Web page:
Paul McCaffrey, Consumer Director
A few years ago I had never heard of new kid on the block Tiger, but today this Nordic retailer seems to be taking over the High Street. A cross between Ikea and the Poundshop, you can find everything from stationery to home goods and lots more in between.
When I first came across a store in Dublin, I wasn’t quite sure what it was or whether it would have any success on the UK High Street. It seemed to be a little bit of everything and also lots of nothing, yet time has proven that the brand has got its claws into the UK, and indeed the world.
The secret seems to be selling uniquely Tiger products at a price point that encourages spontaneous purchases. Tiger products are prices between £1 and £3, with 80% of the stores’ products selling for under £5. It’s the kind of retail environment you can go into with little purpose and still come out with something.
The store breaks itself into distinct areas: Kids, Essentials, Home and Office. All with firm identities, yet all uniquely ownable by the brand. You really know when you are in one of its stores.
The brand started as a market store in Copenhagen but swiftly moved to the UK in 2005 when it opened its first store in Basingstoke. The brand seems to have spent a few years perfecting its aesthetic to ensure that the brand captivates a cynical UK consumer – and it appears to have worked. Now Tiger has 41 stores in the UK and 413 globally across 25 countries.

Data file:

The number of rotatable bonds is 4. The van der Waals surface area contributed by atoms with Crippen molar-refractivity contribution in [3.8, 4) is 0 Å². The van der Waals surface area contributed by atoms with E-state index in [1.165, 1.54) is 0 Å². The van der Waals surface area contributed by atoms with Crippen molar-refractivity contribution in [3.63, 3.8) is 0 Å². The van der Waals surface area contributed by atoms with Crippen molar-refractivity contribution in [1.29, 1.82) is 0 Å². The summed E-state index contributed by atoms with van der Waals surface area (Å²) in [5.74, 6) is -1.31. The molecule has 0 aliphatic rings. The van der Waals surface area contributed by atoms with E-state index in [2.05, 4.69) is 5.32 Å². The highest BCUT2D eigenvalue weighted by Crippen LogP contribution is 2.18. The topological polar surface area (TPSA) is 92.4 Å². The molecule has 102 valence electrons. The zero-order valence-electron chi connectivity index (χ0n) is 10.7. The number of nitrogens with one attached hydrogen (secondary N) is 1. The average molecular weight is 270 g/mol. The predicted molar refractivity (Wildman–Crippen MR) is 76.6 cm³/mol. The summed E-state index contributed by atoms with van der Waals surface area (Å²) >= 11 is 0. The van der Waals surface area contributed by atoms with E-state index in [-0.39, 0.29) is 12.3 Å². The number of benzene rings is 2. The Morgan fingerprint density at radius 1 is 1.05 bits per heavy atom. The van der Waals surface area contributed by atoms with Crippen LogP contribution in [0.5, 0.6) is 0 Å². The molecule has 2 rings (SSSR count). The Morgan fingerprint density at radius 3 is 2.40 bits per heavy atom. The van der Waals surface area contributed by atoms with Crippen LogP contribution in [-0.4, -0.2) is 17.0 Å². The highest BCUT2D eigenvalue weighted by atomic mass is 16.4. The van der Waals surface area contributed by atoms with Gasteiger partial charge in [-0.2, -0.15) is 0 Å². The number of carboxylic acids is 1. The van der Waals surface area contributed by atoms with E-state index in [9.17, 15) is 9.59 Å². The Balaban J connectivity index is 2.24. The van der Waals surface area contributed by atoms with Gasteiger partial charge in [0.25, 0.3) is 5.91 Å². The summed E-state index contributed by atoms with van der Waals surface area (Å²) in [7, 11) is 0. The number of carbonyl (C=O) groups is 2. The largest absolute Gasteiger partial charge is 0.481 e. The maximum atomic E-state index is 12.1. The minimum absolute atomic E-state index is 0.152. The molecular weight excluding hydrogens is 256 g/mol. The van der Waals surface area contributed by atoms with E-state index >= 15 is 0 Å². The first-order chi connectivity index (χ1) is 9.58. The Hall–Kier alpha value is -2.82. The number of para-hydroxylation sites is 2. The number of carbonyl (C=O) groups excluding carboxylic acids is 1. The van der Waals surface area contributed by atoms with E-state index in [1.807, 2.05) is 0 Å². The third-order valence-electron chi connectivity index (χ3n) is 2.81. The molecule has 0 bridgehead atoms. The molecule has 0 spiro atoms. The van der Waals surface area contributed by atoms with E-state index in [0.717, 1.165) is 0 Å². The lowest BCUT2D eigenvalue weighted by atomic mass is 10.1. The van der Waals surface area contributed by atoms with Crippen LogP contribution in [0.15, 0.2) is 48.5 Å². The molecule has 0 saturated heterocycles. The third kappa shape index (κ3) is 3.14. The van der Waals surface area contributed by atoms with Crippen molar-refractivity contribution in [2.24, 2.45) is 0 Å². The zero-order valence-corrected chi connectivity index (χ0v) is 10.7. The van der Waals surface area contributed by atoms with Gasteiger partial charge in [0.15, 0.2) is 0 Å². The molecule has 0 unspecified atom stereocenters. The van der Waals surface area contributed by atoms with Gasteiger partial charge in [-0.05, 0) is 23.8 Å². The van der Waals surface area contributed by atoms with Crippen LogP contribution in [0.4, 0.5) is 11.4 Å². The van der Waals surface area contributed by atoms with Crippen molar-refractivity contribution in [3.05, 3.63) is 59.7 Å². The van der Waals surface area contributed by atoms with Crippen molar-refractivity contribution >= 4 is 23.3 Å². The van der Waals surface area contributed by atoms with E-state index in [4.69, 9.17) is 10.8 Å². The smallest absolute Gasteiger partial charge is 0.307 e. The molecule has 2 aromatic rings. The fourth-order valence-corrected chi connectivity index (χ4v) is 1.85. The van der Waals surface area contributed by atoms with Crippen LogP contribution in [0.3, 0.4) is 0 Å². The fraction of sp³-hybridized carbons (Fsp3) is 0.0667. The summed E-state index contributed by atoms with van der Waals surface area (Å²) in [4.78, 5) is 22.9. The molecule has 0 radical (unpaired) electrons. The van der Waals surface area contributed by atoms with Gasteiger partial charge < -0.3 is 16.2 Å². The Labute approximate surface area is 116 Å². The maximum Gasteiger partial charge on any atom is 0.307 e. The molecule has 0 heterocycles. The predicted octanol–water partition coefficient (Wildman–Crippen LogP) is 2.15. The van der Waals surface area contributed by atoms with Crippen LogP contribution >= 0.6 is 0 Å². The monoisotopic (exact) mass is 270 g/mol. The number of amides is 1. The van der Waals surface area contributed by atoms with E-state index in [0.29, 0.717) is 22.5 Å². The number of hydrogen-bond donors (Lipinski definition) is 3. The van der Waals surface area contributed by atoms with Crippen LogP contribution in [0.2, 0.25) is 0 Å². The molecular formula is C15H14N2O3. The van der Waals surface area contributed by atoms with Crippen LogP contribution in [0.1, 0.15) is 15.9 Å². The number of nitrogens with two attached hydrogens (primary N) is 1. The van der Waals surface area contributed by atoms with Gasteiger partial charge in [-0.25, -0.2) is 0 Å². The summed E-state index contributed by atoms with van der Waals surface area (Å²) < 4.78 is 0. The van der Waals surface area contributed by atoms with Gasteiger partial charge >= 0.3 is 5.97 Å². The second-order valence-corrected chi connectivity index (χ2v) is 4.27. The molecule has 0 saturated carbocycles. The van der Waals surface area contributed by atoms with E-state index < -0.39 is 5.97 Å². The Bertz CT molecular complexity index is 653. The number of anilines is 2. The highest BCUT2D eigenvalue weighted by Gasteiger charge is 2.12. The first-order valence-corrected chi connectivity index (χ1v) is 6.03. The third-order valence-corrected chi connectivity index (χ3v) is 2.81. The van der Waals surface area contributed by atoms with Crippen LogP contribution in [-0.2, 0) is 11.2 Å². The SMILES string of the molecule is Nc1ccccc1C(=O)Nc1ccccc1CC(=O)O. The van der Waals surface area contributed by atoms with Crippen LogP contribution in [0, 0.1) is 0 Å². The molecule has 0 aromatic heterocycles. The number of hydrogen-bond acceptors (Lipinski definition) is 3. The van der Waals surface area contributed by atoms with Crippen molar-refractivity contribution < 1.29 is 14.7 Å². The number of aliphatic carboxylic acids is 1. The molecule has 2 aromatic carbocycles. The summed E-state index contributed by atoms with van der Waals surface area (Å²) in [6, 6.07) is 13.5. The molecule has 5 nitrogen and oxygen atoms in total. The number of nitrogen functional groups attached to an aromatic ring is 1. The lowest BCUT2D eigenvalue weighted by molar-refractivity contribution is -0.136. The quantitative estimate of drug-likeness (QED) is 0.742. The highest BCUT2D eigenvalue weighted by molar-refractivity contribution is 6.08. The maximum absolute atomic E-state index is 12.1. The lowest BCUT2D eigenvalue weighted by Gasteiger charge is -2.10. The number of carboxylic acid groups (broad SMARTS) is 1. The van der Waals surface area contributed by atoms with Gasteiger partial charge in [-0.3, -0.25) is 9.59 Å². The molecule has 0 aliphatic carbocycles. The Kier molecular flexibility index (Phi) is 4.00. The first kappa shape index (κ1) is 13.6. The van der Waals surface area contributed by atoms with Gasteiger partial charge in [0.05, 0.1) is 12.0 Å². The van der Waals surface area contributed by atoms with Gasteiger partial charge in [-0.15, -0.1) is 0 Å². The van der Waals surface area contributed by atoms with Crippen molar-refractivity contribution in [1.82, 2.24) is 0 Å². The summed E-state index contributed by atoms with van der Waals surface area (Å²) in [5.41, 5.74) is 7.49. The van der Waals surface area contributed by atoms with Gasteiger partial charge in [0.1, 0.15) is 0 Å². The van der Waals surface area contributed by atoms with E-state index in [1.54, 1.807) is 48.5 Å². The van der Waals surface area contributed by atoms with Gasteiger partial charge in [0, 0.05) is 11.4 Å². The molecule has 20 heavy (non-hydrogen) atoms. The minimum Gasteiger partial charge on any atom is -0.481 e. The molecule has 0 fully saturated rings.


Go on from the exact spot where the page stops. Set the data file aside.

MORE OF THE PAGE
I regularly pop into the brand’s Spitalfields store to see what the latest gizmos and gadgets on offer are and the word is spreading. I’m finding more of my friends talking about Tiger, whether it’s a great place to ‘find kids gifts’ or to ‘buy cool stationery’ for the office.
The question now is, where will the brand go next? With very little comms or product featured in the home and lifestyle media, and a relatively small social media footprint, how will Tiger continue its awareness and growth? The brand needs to demystify whether it’s a gadget shop, teen pocket money emporium or home store. Indeed it can be all of the above but with little dialogue with its potential target audiences, its time that Tiger started to roar about the great things it has in-store.
See what people are saying about this retailer on Twitter: